Massachusetts Beer Distributors Oppose Proposed Handling Fee for Bottle Redemption

BOSTON — Massachusetts beer distributors today voiced strong opposition to a proposed increase in the state’s handling fee for bottle redemption, which would saddle small businesses with a $14 million burden and raise prices for consumers.

Members of the industry, which employs thousands in Massachusetts, spoke out at an Executive Office of Energy and Environmental Affairs hearing on the proposed handling fee increase from 2.25 cents per container to 3.25 cents. Gov. Deval Patrick’s administration is pushing the hidden tax through regulatory channels — circumventing voters and the Legislature.

The fee increase would support an outdated and inefficient Bottle Bill system by which redemption centers are reimbursed for processing bottle and can returns. The proposal transfers millions of additional dollars from bottlers and wholesalers to redemption centers — which will result in higher prices for consumers. Yet the measure promises no actual increase in recycling.

“This is simply another tax by another name. And it’s a shame that just as many small businesses are starting to recover, the Patrick Administration introduces yet another proposal that will do nothing more than cut jobs and place additional costs on consumers,” said John Stasiowski, Executive Director of the Beer Distributors of Massachusetts. “What’s even worse is that Governor Patrick is doing this under disguise through a regulatory procedure, leaving voters and legislators out of the process and without a voice.”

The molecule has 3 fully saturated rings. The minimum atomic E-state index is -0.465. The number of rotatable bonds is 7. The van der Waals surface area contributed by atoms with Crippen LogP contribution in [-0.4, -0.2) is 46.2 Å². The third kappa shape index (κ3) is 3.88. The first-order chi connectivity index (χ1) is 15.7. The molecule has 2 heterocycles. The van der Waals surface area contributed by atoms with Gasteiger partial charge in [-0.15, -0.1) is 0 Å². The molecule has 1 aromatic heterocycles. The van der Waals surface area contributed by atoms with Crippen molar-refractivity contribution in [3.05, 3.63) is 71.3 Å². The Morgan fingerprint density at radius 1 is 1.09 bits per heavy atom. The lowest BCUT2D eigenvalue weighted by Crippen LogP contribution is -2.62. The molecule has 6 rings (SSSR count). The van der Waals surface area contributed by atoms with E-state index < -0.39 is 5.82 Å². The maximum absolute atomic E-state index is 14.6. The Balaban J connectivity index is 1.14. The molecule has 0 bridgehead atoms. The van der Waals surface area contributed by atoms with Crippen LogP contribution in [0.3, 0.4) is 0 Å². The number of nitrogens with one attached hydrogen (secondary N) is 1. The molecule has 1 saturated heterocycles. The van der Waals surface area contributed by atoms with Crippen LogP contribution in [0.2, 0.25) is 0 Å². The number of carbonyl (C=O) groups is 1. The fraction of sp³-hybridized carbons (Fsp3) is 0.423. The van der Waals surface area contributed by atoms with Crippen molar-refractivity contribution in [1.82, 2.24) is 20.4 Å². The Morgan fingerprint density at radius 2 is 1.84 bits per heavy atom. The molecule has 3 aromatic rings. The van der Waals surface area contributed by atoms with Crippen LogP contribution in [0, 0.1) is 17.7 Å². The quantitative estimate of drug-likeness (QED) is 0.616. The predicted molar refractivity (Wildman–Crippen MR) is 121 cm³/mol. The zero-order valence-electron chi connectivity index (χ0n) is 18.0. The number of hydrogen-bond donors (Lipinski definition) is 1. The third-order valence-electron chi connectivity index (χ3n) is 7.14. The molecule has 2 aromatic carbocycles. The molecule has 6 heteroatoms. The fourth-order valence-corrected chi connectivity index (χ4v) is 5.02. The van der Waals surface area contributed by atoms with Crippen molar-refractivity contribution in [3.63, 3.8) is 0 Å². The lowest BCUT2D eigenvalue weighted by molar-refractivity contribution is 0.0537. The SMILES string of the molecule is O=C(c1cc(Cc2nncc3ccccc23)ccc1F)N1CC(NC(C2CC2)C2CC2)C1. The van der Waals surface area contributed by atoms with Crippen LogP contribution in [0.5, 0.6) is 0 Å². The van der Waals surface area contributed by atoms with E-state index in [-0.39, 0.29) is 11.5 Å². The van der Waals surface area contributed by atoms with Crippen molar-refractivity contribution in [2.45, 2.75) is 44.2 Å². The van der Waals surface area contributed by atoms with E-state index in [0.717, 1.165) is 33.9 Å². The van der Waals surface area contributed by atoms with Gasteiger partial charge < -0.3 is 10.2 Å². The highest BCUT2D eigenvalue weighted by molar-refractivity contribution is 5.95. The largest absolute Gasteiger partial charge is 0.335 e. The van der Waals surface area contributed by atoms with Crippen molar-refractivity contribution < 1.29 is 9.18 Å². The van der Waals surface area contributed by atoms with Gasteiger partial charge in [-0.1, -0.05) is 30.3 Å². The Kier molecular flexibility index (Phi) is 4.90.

The proposed 1 cent increase in the handling fee would result in a staggering $14 million in transfer payments from bottlers and distributors to redemption centers; a tremendous cost burden that will only hurt consumers with higher costs and penalize an industry that already pays $200 million in state, local and federal taxes.

“Our industry supports thousands of quality jobs and injects hundreds of millions of dollars into the state’s economy,” said Stasiowski. “The handling fee increase is a tax that will hurt consumers, make zero impact on recycling and put good jobs a risk. No wonder its being pushed in a side-door manner without legislative input.”

Proponents of the fee increase claim it is an environmental measure, but the truth is that this hidden tax will not result in a single additional container being recycled. In states like Maine and New York, this same proposal tripled the number of redemption centers and further increased fraud, while recycling rates remained the same.

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